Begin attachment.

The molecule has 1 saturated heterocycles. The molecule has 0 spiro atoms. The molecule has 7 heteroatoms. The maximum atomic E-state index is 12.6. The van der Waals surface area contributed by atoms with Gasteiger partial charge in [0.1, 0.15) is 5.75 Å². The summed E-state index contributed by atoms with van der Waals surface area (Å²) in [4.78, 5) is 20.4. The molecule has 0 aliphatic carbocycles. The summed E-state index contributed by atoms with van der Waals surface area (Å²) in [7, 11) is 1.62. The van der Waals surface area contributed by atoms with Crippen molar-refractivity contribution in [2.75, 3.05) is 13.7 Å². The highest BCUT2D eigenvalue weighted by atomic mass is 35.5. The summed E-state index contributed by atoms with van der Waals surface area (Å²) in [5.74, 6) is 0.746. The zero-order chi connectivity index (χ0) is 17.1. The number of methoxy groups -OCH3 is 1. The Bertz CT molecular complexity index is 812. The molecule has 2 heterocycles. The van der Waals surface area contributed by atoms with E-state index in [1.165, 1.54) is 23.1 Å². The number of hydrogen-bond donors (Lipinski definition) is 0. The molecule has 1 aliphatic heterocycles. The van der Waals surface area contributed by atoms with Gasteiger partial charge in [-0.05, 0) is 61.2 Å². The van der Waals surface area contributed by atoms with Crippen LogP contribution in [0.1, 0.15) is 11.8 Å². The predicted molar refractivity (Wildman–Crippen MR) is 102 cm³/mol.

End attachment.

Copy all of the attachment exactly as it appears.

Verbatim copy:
The molecule has 1 saturated heterocycles. The molecule has 0 spiro atoms. The molecule has 7 heteroatoms. The maximum atomic E-state index is 12.6. The van der Waals surface area contributed by atoms with Gasteiger partial charge in [0.1, 0.15) is 5.75 Å². The summed E-state index contributed by atoms with van der Waals surface area (Å²) in [4.78, 5) is 20.4. The molecule has 0 aliphatic carbocycles. The summed E-state index contributed by atoms with van der Waals surface area (Å²) in [7, 11) is 1.62. The van der Waals surface area contributed by atoms with Crippen molar-refractivity contribution in [2.75, 3.05) is 13.7 Å². The highest BCUT2D eigenvalue weighted by atomic mass is 35.5. The summed E-state index contributed by atoms with van der Waals surface area (Å²) in [5.74, 6) is 0.746. The zero-order chi connectivity index (χ0) is 17.1. The number of methoxy groups -OCH3 is 1. The Bertz CT molecular complexity index is 812. The molecule has 2 heterocycles. The van der Waals surface area contributed by atoms with E-state index in [1.165, 1.54) is 23.1 Å². The number of hydrogen-bond donors (Lipinski definition) is 0. The molecule has 1 aliphatic heterocycles. The van der Waals surface area contributed by atoms with Gasteiger partial charge in [-0.05, 0) is 61.2 Å². The van der Waals surface area contributed by atoms with Crippen LogP contribution in [0.1, 0.15) is 11.8 Å². The predicted molar refractivity (Wildman–Crippen MR) is 102 cm³/mol.